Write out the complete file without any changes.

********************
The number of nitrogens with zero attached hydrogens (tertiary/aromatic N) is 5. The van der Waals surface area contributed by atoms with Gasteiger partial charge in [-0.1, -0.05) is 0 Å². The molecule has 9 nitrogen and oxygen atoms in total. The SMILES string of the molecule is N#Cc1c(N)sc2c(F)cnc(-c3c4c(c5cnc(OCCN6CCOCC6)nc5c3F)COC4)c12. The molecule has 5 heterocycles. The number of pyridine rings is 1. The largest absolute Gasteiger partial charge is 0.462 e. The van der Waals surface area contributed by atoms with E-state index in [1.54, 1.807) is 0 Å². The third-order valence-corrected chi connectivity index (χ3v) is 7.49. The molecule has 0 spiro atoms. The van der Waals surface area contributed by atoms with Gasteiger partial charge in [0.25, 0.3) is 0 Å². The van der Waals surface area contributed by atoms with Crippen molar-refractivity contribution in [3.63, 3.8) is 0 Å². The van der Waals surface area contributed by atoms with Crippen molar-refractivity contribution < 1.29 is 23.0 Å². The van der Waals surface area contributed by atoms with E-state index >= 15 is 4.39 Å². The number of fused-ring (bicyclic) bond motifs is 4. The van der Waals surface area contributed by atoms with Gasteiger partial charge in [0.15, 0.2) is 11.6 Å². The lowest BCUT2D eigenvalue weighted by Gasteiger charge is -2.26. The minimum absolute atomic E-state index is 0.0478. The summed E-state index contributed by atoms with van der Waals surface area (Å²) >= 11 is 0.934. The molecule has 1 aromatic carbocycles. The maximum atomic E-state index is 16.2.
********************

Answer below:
The number of nitrogens with zero attached hydrogens (tertiary/aromatic N) is 5. The van der Waals surface area contributed by atoms with Gasteiger partial charge in [-0.1, -0.05) is 0 Å². The molecule has 9 nitrogen and oxygen atoms in total. The SMILES string of the molecule is N#Cc1c(N)sc2c(F)cnc(-c3c4c(c5cnc(OCCN6CCOCC6)nc5c3F)COC4)c12. The molecule has 5 heterocycles. The number of pyridine rings is 1. The largest absolute Gasteiger partial charge is 0.462 e. The van der Waals surface area contributed by atoms with E-state index in [1.54, 1.807) is 0 Å². The third-order valence-corrected chi connectivity index (χ3v) is 7.49. The molecule has 0 spiro atoms. The van der Waals surface area contributed by atoms with Gasteiger partial charge in [0.25, 0.3) is 0 Å². The van der Waals surface area contributed by atoms with Crippen molar-refractivity contribution in [3.63, 3.8) is 0 Å². The van der Waals surface area contributed by atoms with Crippen molar-refractivity contribution < 1.29 is 23.0 Å². The van der Waals surface area contributed by atoms with E-state index >= 15 is 4.39 Å². The number of fused-ring (bicyclic) bond motifs is 4. The van der Waals surface area contributed by atoms with Gasteiger partial charge in [0.15, 0.2) is 11.6 Å². The lowest BCUT2D eigenvalue weighted by Gasteiger charge is -2.26. The minimum absolute atomic E-state index is 0.0478. The summed E-state index contributed by atoms with van der Waals surface area (Å²) >= 11 is 0.934. The molecule has 1 aromatic carbocycles. The maximum atomic E-state index is 16.2.